Hybrid growth models for Eucalyptus globoidea and E. bosistoana : explaining within and between site variability.
Degree GrantorUniversity of Canterbury
Degree NameDoctor of Philosophy
Plantation forests play a major role in satisfying many forestry needs such as demand for wood and different ecosystem services, which are projected to increase in the future. In New Zealand, the plantation forestry industry is dominated by Pinus radiata, which comprise approximately 90% of the net stocked area. Diversification of the New Zealand plantation forest estate by introducing new species is prudent, especially in arid parts of the country where Pinus radiata growth cannot achieve its full potential. Several Eucalyptus species are potential alternatives to Pinus radiata. However, there is currently very little information on their growth dynamics.
Forest growth and yield models are used to understand the growth dynamics of forest trees and are generally mensurational models for mature stands created from inventory data that span several years. Growth models of plantation trees at juvenile ages can generate information useful for plantation establishment, but such models are rarely created. Although mensurational growth and yield models project and create useful information to help management decisions, they provide little understanding of ecophysiological tree growth process. However, ecophysiological process information is important, especially in young plantations. This information can be created through process-based models, but these models are data intensive. Therefore, combining the two modelling approaches through hybridisation can give access to both mensurational and process- based modelling information, without violating basic growth and yield modelling assumptions.
Most existing growth and yield models are developed at stand level or individual tree-level, and productivity of the site is assumed to be homogenous due to silvicultural management and site preparation practices. However, in most sites growth is not homogenous throughout, especially juvenile plantation growth. Therefore, it is important to explore the factors affecting plantation growth within stands.
This doctoral thesis investigates and develops models that include within and between stand factors for juvenile Eucalyptus bosistoana and Eucalyptus globoidea by using a hybrid ecophysiological modelling approach. The study further tests and compares different hybridisation approaches. It concludes with a preliminary mature-stand mensurational growth and yield model for E. globoidea, developed from sparse available data by use of algebraic difference approach (ADA) equations.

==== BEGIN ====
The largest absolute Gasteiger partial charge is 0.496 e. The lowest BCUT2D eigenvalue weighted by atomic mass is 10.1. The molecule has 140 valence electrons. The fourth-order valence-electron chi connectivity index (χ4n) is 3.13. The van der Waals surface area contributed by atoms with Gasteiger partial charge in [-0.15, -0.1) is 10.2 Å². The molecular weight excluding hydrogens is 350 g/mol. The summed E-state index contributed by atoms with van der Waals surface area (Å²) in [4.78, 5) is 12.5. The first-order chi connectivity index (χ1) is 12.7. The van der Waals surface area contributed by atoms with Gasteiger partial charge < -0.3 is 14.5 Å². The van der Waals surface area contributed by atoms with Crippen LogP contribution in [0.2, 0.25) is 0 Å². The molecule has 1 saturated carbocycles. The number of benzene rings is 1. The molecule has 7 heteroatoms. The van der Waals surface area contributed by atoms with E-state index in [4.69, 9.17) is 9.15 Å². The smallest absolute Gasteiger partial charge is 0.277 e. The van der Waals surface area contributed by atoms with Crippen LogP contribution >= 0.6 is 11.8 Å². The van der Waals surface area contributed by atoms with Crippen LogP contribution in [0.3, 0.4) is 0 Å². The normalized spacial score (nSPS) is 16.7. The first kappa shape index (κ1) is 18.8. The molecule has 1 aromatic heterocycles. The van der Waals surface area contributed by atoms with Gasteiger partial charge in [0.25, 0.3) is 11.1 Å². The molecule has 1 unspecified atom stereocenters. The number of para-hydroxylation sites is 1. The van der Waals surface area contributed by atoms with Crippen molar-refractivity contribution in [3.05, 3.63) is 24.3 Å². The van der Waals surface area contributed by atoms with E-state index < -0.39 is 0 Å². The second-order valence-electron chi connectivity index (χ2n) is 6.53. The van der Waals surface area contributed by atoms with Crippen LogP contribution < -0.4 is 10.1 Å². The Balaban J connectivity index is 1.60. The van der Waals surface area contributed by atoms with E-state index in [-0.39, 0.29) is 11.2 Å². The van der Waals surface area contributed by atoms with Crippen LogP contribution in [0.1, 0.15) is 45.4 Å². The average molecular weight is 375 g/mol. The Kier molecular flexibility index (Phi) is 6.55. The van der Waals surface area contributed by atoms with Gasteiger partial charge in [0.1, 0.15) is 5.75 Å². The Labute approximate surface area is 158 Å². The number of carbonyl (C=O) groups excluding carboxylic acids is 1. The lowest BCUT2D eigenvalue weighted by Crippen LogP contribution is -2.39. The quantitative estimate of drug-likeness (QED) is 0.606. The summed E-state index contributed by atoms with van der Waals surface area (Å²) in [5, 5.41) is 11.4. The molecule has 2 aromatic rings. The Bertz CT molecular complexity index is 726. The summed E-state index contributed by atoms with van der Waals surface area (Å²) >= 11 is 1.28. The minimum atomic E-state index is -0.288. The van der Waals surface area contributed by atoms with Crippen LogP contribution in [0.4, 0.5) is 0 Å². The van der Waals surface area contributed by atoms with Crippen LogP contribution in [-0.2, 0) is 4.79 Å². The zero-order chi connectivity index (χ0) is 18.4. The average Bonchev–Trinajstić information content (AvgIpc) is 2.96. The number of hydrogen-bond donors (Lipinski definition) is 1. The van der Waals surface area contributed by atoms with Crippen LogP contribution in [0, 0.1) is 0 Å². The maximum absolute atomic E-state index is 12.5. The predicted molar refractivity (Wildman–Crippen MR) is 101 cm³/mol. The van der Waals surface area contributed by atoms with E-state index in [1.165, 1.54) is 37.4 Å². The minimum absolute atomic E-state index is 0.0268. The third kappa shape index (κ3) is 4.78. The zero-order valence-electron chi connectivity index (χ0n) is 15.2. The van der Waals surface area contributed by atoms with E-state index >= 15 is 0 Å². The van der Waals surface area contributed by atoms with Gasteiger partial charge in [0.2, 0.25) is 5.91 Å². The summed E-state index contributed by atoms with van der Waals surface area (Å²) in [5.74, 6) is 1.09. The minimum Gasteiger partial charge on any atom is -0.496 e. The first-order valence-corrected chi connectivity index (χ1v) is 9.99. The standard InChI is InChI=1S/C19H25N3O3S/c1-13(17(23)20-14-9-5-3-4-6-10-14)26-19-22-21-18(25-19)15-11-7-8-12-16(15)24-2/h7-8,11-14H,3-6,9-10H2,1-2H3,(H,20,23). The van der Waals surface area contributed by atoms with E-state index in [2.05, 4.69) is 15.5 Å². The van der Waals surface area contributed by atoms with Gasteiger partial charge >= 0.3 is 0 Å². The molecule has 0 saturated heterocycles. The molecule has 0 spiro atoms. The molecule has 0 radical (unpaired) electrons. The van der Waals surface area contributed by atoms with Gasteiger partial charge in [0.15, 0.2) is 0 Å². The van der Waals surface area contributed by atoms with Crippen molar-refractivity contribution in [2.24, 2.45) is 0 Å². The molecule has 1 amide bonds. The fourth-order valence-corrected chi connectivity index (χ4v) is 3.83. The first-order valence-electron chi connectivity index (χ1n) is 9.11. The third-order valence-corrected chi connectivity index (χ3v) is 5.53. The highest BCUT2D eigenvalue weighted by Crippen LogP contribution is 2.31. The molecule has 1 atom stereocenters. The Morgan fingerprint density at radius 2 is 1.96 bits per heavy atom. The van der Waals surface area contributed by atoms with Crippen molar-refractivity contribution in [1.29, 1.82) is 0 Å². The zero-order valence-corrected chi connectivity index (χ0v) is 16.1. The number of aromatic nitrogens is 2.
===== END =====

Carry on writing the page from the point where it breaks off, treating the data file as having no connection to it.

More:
The availability of high-resolution digital elevation models (DEMs) is inadequate for rural New Zealand, including the unproductive ex-pastoral lands where this study is sited. However, it is important to have high-resolution DEMs for hybrid ecophysiological study of growth and yield. Filed surveys conducted with global positioning system (GPS) receivers, can be an efficient, useful and simple method for creating high-resolution DEMs. This study reports on an optimisation procedure for producing DEMs by comparing three non-geostatistical interpolation procedures carried out with field collected GNSS data. Results show that the ANUDEM interpolation algorithm produced DEMs with the highest accuracy. The study also reports that data density influences final DEM resolution.
Within-stand height growth and survival proportion models indicate that topographic, wind exposure, morphometric protection, position index, and distance from ridge top significantly influenced juvenile height growth and survival proportion. These topographic indices were also found to be significant for between-site juvenile height growth and survival proportion, along with temperature. Overall, each of the final models had high precision and minimal bias, therefore they can predict juvenile tree height yield and survival proportion well.
Potentially useable light sum equations (PULSE) with augmented topographic indices were better than PULSE alone, or traditional hybridisation approaches, for explaining between-site growth. In addition to height growth and survival predictions, these hybrid models offer many other uses, including generating useful ecophysiological information, and they offer an improved understanding of tree growth processes.
Finally, the preliminary mensurational growth and yield models for E. globoidea were developed to project growth over time with high precision and minimal error. These models create useful growth dynamics information for forest managers, as well as suggesting future research avenues for growing Eucalyptus in New Zealand.